It’s partially for reasons like this that a hefty portion of each rate increase goes not to maintenance in the local districts but to the central office in San Jose. Of the roughly $126.9 million in rate hikes requested by Cal Water in its current case before the PUC, $71 million—more than half—would go to its general office. A large chunk of that—$42.6 million—is requested to pay for salary and benefit increases for recent and projected hires, while other costs are tied up in rent and taxes.

But a pool of other customer-funded expenses may not seem quite so essential. There are dues associated with an organization called the Alliance of Chief Executives, which, according to its website, “creates very private, high-level, confidential environments for members to have strategic business conversations.” There are fees associated with new company cars for top-level executives and other general office staff in the $30,000–$40,000 range—even though some of them received money for new cars in the last general rate case, just three years ago.

The PUC may not allow all of these expenses to be folded into Cal Water’s current rate hike. In its back-and-forth with each utility, the DRA can recommend removal of fees that seem extravagant. In its last rate hike, Cal Water was unsuccessful in its original request to include the total cost of CEO Nelson’s car—$84,500—which the utility later said was mistakenly included.


In the last few rate cases, the DRA has also taken issue with Cal Water’s hiring pattern—or lack thereof. In a January 2008 report, it questioned the company’s request to hire 148 new employees in its central office—a sizable 62 percent increase over the existing staff. Meanwhile, it states that between 2005 and 2006, the company’s actual payroll expenses were $2.57 million lower than the amount allotted them in ratepayer money.

“The amount authorized in rates was much higher than the actual payroll expense, resulting in a significant windfall to its shareholders,” the report reads.

A similar issue resurfaced in 2010, when the DRA stated that 13 of the 38 positions that had been authorized with ratepayer money for 2009 were unfilled, and that Cal Water had used the number of employees authorized rather than the number of employees actually hired as a base number for expenses and future payroll needs. It even went so far as to recommend that Cal Water set up an account and refund ratepayers $3.05 million, writing: “CWS unfairly and inappropriately requested and received recovery for new position costs prior to CWS actually hiring those employees.”

Darin Duncan and Paul Townsley, Cal Water’s manager of rates and VP of regulatory matters, deny that Cal Water received any kind of windfall profits from the payroll gap.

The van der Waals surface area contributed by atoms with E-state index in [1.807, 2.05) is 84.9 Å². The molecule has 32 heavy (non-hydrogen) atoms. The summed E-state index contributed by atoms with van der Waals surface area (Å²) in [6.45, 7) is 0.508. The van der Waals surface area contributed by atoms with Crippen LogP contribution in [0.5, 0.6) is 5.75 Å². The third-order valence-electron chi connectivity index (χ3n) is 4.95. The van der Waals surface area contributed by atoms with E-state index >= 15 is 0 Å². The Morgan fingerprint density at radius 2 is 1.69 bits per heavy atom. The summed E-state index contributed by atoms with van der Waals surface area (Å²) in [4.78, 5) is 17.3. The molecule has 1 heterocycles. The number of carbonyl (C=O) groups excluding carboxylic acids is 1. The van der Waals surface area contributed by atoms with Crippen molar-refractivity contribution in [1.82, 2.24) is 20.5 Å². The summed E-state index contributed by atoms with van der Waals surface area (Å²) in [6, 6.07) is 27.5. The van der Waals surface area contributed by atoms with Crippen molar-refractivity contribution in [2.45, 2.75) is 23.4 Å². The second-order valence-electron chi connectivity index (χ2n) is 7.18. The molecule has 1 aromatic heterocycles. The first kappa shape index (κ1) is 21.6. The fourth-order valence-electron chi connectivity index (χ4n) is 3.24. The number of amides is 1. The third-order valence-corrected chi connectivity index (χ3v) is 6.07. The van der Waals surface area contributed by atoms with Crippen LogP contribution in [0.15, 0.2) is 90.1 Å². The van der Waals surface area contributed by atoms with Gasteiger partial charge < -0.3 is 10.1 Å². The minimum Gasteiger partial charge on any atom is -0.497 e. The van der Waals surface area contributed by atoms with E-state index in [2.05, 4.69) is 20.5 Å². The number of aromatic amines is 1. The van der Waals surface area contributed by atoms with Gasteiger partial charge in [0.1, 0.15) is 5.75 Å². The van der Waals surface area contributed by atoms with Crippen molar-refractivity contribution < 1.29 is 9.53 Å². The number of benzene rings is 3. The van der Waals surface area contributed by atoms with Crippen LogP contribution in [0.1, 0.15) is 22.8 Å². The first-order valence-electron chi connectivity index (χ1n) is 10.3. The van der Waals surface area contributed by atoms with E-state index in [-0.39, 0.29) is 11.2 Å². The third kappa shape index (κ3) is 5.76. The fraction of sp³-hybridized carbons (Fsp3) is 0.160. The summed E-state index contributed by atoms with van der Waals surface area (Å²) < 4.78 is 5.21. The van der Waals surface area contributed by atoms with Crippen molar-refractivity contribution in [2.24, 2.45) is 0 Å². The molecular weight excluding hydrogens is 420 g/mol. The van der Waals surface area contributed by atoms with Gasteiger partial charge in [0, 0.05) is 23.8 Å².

“That was a period when we were really slow in hiring new people,” he acknowledges, citing a staffing shortage in HR and a dotcom bust in San Jose. In lieu of hiring full-time, benefited employees, he says, the company hired temp and part-time staff.


Cal Water offered rebuttal testimony to its regulator’s claims, taking issue with its “inflammatory and accusatory” language which could “unnecessarily agitate customers.” The company claims it was burdened by excess costs in the area of healthcare, legal fees and environmental compliance, and that the DRA overstated some of the costs of its unhired employees.

“Due to these higher offsetting expenses, by not increasing its workforce to the authorized level, Cal Water still did not earn its authorized rate of return and there were no windfall profits,” the document states, displaying annual returns between 5.59 and 8.07 percent.

Lisa Bilir, a supervisor with the DRA, confirmed in an email that the issue of the $3.05 million was dropped after Cal Water’s testimony, and the company was not required to create an account for refunds. She further explained that each settlement reached between a utility and the DRA is “pro-rated,” meaning that it would more likely lower the number of new hires Cal Water could request in its upcoming rate case rather than give a refund outright. This adjustment went into effect for Cal Water; the settlement also required a higher level of documentation for several of Cal Water’s future hires.

But Bilir can’t explain why the DRA’s language was both adamant and specific about a refund prior to the settlement, if refunds are not in fact the PUC’s practice. When asked if the term was inappropriately used, she replied that it was not. She explained, however, that after all of the back-and-forth, a settlement is often reached between the DRA and a utility in which each side concedes some of its requests to reach a compromise. Surprisingly, though the final terms of such an agreement are published, Bilir says the negotiation itself was “closed,” and she can’t discuss its exact details.

“It was a very large case, and we had to look at it in context,” she says, speaking of the $3.05 million. However, she also admits: “It was a very large sum of money.”